If you read Byte magazine in 1983, you might have expected that, by now, you’d be able to buy the red phone with the video screen built-in. You know, like the one that appears on the cover of the magazine. Of course, you can’t. But that didn’t stop former Hackaday luminary [Cameron] from duplicating the mythical device, if not precisely, then in spirit. Check it out in the video, below.
While the original Byte article was about VideoTex, [Cameron] built a device with even more capability you couldn’t have dreamed of in 1983. What’s more, the build was simple. He started with an old analog phone and a tiny Android phone. A 3D-printed faceplate lets the fake phone serve as a sort of dock for the cellular device.
That’s not all, though. Using the guts of a Bluetooth headset enables the fake phone’s handset. Now you can access the web — sort of a super Videotex system. You can even make video calls.
There isn’t a lot of detail about the build, but you probably don’t need it. This is more of an art project, and your analog phone, cell phone, and Bluetooth gizmo will probably be different anyway.
Everyone always wanted a video phone, and while we sort of have them now, it doesn’t quite seem the same as we imagined them. We wish [Cameron] would put an app on the phone to simulate a rotary dial and maybe even act as an answering machine.
In the time before smartphones for on-the-go visual entertainment, there were portable TVs. You might think of a portable TV as a luggable device, but the really cool ones were pocket-sized. Perhaps if you are familiar with pocket TVs you’ll be thinking of a Citizen or a Casio with a matchbox-sized LCD, but before those devices reached the market there was an earlier generation that featured tiny CRTs. These were simply the coolest electronics that an ’80s kid could lust after, and [Nick Reynolds] is lucky enough to have one. It’s a Sony Watchman from some time in the first half of that decade, and because it’s useless in the age of digital broadcasts he’s upgraded it by installing a Raspberry Pi in its case.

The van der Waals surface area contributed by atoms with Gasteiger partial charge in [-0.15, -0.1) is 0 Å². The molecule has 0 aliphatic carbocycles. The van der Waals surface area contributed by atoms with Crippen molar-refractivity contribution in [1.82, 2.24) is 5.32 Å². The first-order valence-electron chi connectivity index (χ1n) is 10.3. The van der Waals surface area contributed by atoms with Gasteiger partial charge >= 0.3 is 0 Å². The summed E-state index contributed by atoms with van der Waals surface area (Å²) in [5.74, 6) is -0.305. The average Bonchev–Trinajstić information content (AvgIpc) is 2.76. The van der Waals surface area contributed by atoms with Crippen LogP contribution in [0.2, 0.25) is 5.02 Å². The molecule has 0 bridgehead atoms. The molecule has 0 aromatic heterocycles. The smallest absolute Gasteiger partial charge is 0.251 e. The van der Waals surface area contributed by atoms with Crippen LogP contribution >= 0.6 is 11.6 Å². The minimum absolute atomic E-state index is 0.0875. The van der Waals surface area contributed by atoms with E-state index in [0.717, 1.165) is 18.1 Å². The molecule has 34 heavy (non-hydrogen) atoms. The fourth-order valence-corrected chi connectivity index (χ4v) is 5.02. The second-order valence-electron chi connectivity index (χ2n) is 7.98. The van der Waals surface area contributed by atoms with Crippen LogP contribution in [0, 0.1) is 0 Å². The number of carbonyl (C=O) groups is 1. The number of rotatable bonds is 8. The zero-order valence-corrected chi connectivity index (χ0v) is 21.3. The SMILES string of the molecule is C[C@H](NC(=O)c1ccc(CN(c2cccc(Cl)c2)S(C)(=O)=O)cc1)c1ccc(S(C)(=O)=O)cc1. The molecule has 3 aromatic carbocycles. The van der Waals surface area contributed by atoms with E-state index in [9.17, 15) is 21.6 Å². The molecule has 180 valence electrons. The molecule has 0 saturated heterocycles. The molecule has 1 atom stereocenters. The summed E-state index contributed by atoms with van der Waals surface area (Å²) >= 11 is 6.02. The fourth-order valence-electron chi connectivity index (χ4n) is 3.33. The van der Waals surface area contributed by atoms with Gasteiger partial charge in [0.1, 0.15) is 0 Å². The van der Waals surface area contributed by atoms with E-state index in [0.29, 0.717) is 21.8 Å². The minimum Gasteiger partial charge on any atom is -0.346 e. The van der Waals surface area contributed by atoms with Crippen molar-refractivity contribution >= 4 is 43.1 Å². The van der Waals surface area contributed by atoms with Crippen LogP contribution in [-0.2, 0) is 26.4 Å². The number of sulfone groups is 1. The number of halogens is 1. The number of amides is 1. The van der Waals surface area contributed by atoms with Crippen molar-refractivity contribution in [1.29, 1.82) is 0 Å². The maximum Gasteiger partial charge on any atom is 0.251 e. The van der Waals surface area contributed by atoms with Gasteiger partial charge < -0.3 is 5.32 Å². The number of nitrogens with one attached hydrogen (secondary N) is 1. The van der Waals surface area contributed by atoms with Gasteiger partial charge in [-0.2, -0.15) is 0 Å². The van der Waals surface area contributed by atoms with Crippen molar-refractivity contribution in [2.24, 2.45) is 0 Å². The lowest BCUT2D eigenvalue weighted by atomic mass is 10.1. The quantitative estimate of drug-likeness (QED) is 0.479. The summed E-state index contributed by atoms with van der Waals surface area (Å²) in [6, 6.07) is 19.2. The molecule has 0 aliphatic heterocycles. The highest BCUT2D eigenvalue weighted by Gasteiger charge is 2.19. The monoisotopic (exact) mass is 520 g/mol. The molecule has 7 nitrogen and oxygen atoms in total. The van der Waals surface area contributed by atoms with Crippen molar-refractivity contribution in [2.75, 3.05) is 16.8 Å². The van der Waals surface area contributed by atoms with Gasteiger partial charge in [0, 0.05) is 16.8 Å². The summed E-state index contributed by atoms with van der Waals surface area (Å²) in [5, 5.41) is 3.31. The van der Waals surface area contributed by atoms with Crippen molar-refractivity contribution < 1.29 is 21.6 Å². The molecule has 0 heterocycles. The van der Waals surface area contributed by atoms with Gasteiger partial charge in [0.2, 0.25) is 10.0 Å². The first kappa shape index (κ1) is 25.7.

The unlikely inspiration for the project came from the 1970s British sci-fi TV series Space 1999, in which portable CRT-based communicators were a prop. They were typical of the sci-fi vision of the future in shows of the period, one that got so much right but didn’t quite see the smartphone coming.
The Watchman features Sony’s angled CRT, and fitting a Pi Zero W into the limited space behind it called for some careful insulation of its parts with Kapton tape. He’s even included a Pi camera module with a contorted run of flexible cable, placing it beneath the screen where a tuning indicator once sat. He has no sound as yet, but is able to demonstrate a working videophone using Ekiga as a client. He has a few more Watchmen, and has plans for a suite of retro videophones, and a Pi 3 based model.
Surprisingly this isn’t the only Sony Watchman that’s had this kind of treatment, previously we’ve brought you one that hosted a Pong game.
So IT has your computer locked down, but if you’re lucky enough to have this model of telephone you can still play video games while at work. [AUTUIN] was at the thrift store and for just $8 he picked up an ACN videophone on which he’s now playing video games. We don’t know what magical second-hand stores sell functioning electronics of this caliber but you should never pass up an opportunity like this.
It turns out the phone is running Linux natively. After some searching [AUTUIN] found that it is possible to telnet to a root shell on the device. Doing so he was able to figure out that the phone uses standard packages like ALSA for the Audio and /dev/input/event0 for the keypad. It even includes an SD card slot so he loaded one with a Debian image and used pivot_root to switch over to that OS. At this point the phone is his to command and of course he loaded up a video game which you can see in the clip after the break.